The sixth man touched the elephant’s tail. It felt long and thin and strong. ‘An elephant is like a rope’ he said.

The men argued. It’s like a wall! No, it isn’t! It’s like a spear! No it isn’t! It’s like a snake! They did not agree. The king had been watching and listening to the men. ‘You are not very clever. You only touched part of the elephant. You did not feel the whole animal. An elephant is not like a wall or a spear or a snake, or a tree or a fan of a rope’.

The men left the town still arguing. A little girl heard them and said ‘Each of you is right but you are all wrong … but I know what you are talking about.’

***************************************
A nice illustration of this story in poem is available here. This story leaves me with a lingering echo that sounds like this.
“O how they cling and wrangle, some who claim
For preacher and monk the honored name!
For, quarreling, each to his view they cling.
Such folk see only one side of a thing”

Well, thats the thought that stayed with me since carefree days.





A Promise Is a Promise..

11 01 2008

Yes, Mr. Tata. Thanks for living up to it. You made me proud with the People’s car Nano.. I have been waiting for this news since four years now. I can’t express how much pride I felt when I read your interview on ET today with my morning cuppa. I have been resisting this post since yesterday, and now that excitement literally pulled me from slumber to spill over in all the words that I could find.Made me dwell on the memories of Mr. Kerouac.. Let me dedicate this to you, as it fits you so apt in this moment.

“Here’s to the crazy ones.
The misfits. The rebels.
The troublemakers. The round
pegs in the square holes – the
ones who see things differently.
They’re not fond of rules and
they have no respect for
the status quo. You can praise
them, disagree with them,
quote them, disbelieve them,
glorify or vilify them.
About the only thing that you
can’t do is ignore them.
Because they change things.”





Chak De India

14 09 2007

The first thing that strikes about this movie is SRK and Yash Raj Films.. Honestly I expected a super romantic story with loads of good music. Must say I am delightfully surprised. King Khan delivers complete justice to this off beat de-glam role as he creates magic with his magnificent aura and charming presence. It is a special movie for many reasons and after watching the movie at the edge of my seat for a couple of times, I must admire the courage of Director Shimit Amin for coming up with a novel theme of women hockey game in this cricket frenzy India. Many fail to appreciate that Hockey is our national game and somehow it went into oblivion when the most glamorous cricket took over. I am most impressed by the fact that hockey stick sales went up by about 300% after the release of Chak De!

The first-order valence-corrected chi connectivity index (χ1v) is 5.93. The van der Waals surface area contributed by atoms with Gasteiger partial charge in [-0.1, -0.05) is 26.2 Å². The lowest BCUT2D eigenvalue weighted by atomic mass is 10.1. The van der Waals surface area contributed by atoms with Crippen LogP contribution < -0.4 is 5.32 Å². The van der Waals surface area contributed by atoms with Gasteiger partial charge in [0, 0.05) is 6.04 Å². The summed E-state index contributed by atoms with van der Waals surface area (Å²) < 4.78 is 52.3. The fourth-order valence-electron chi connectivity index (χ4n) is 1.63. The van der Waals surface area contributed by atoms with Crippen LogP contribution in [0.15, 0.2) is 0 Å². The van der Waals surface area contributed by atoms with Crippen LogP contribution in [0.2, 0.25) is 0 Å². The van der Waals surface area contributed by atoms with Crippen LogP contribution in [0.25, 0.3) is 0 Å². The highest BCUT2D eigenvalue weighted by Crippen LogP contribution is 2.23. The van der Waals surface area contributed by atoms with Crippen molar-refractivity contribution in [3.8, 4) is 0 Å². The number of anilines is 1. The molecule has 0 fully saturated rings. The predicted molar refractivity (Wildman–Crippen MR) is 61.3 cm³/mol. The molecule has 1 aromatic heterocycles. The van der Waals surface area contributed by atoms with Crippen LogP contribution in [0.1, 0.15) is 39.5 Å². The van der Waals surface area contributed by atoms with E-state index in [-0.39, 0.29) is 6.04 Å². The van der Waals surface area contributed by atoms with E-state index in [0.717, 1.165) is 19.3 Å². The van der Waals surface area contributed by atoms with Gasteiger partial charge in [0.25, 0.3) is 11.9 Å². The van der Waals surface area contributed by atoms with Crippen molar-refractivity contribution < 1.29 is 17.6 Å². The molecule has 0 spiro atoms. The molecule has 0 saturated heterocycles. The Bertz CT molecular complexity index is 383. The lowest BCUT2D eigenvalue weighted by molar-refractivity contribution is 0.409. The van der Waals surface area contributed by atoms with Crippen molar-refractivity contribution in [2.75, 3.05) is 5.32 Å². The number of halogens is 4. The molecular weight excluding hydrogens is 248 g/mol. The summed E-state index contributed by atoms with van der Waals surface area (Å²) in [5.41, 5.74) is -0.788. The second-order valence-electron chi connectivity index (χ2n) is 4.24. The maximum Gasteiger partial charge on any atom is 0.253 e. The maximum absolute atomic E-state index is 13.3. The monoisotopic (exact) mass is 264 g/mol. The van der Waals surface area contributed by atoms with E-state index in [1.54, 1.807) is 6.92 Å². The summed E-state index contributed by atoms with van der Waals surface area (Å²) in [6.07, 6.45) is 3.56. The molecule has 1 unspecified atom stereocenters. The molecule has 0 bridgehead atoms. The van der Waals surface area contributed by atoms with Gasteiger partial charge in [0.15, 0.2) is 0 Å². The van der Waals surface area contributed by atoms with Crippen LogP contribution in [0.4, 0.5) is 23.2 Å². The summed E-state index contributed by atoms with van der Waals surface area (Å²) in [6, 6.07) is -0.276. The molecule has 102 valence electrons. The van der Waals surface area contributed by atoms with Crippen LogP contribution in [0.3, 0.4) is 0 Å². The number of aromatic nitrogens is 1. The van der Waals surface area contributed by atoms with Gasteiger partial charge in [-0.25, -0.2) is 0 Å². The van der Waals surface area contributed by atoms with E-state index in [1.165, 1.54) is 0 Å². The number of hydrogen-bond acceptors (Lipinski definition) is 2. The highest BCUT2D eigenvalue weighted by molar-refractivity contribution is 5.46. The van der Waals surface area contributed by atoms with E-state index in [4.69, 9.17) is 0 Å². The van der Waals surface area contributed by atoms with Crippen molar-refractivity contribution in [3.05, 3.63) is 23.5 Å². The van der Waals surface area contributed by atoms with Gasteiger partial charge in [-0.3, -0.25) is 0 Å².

This movie brings out beautifully that ultimately when everyone is on field, its more than just a game. Its about getting ten odd players with diverse backgrounds to unite and stand as one. Its about a team playing its heart out for the love of the game, with a hope to win against all odds and for a chance to hold on to a dream created by belief.

Many times it so happens that we take for granted a lot of issues that are inherent in our country. Sorry Mr. Shaw, but I don’t believe that Patriotism is all about thinking my country is great as I am born in it, though I love the way of expression. 🙂